The Rolled Canvas
















(Canvas Separation 2)                                                                          (Canvas Seperation 1)


The rolled canvas, two pieces whom I think were successes in their investigation to separating layers of colours in a physical sense. Having a pre stretched canvas and then re-stretching another piece of canvas on top, to then roll it back and attach it at the back. I believe that the effect of rolled up canvas conveys a sense of peeling back, such as peeling off a layer of paint to then re-attach it, such as in the the latex that I had used in previous paintings. I wanted to experiment with this idea of separating colours in painting in a physical way through layers of canvas and purely sticking to the existing materials that I had previously used. This was done mostly due to wanting to see what I could accomplish with the materiality of paint and canvas alone, overall I see these paintings as a success in ideas and theory however the final execution in “Canvas separation 1” in terms of the rolled layer in the middle isn’t executed like I would of wanted it to be. Some of the inspiration for these two pieces came from Julia Dault and her coloured rolled sculptures that I have mentioned in my previous magazine post, when seeing these pieces of work I saw the tension which it took to hold the works together and the curvature of the pieces. I was relating to the idea of 3D and how I could include this in my quest of colour separation, so I thought of the canvas itself creating this sculpture coming out of the painting. Something that has been investigated and executed well in abstract art over the 70’s, like Anselm Keifers large paintings or like Rauschenberg, however I thought this was far too extreme in a way to combine sculpture and painting. The idea of protrusion of colour within the painting, that the tools of canvas are “protruding” and coming back into the painting.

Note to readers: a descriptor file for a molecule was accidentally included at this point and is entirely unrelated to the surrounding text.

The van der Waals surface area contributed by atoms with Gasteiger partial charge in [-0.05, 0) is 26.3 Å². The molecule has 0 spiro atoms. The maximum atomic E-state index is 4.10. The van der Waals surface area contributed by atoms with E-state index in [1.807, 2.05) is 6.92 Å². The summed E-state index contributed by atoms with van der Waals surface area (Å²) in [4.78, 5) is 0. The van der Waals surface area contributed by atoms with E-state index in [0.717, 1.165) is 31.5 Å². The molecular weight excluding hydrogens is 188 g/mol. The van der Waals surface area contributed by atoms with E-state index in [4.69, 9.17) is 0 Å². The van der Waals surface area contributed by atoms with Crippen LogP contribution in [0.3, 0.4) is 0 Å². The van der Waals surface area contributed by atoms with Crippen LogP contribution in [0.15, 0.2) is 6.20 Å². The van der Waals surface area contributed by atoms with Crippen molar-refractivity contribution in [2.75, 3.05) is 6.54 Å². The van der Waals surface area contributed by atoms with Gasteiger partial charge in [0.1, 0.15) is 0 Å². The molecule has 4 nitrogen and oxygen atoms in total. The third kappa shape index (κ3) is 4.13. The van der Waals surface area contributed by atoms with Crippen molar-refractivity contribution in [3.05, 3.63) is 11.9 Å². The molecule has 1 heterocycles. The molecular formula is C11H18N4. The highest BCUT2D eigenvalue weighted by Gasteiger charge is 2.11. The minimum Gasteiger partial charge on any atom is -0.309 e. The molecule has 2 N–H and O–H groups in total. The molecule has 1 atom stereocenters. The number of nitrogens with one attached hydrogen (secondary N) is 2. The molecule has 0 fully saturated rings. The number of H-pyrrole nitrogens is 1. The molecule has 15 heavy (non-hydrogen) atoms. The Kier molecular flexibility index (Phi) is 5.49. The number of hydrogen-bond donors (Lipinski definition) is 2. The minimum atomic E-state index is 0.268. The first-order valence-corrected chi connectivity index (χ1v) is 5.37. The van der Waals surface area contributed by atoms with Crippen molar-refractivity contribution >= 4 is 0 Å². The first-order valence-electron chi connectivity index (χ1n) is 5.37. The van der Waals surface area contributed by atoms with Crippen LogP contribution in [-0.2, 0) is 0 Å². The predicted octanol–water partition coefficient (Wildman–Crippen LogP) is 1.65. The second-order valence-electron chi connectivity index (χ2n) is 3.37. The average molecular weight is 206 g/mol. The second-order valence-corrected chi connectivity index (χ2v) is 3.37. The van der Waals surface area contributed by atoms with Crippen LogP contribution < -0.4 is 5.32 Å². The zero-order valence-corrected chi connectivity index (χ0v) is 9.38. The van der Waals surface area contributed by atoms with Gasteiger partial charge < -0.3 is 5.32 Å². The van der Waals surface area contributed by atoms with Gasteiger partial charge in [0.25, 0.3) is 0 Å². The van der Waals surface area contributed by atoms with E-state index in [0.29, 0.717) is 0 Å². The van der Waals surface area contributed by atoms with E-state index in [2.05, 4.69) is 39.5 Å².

An exhibition which I visited later on after creating these works was at the Cortesi Gallery where they showed Jorge Eielson “Matter, Sign, Space” which was curated by Francesca Pola. I saw similarities in my rolled up canvases to his work, that there was a sign of performance within the paintings, a suggestive side to the medium instead of a representation. Eielson uses is inspired by languages and signs in his work, especially in the knot and tension that s formed in the fabrics, creating what he called “Quipus”, deriving from an ancient language used by pre-Columbian Incas of Peru. What I was gripped by was this tension in  the fabric its protrusion from the canvas and it being reattached, it almost seemed as if the tension would break the frame, showing a sense of performance in the work. This is something that then instigated my thinking to stretching and wrapping my paintings, showing tensions where latex has ripped from me pulling it across the canvas, challenging the material to the end of the corners and itself.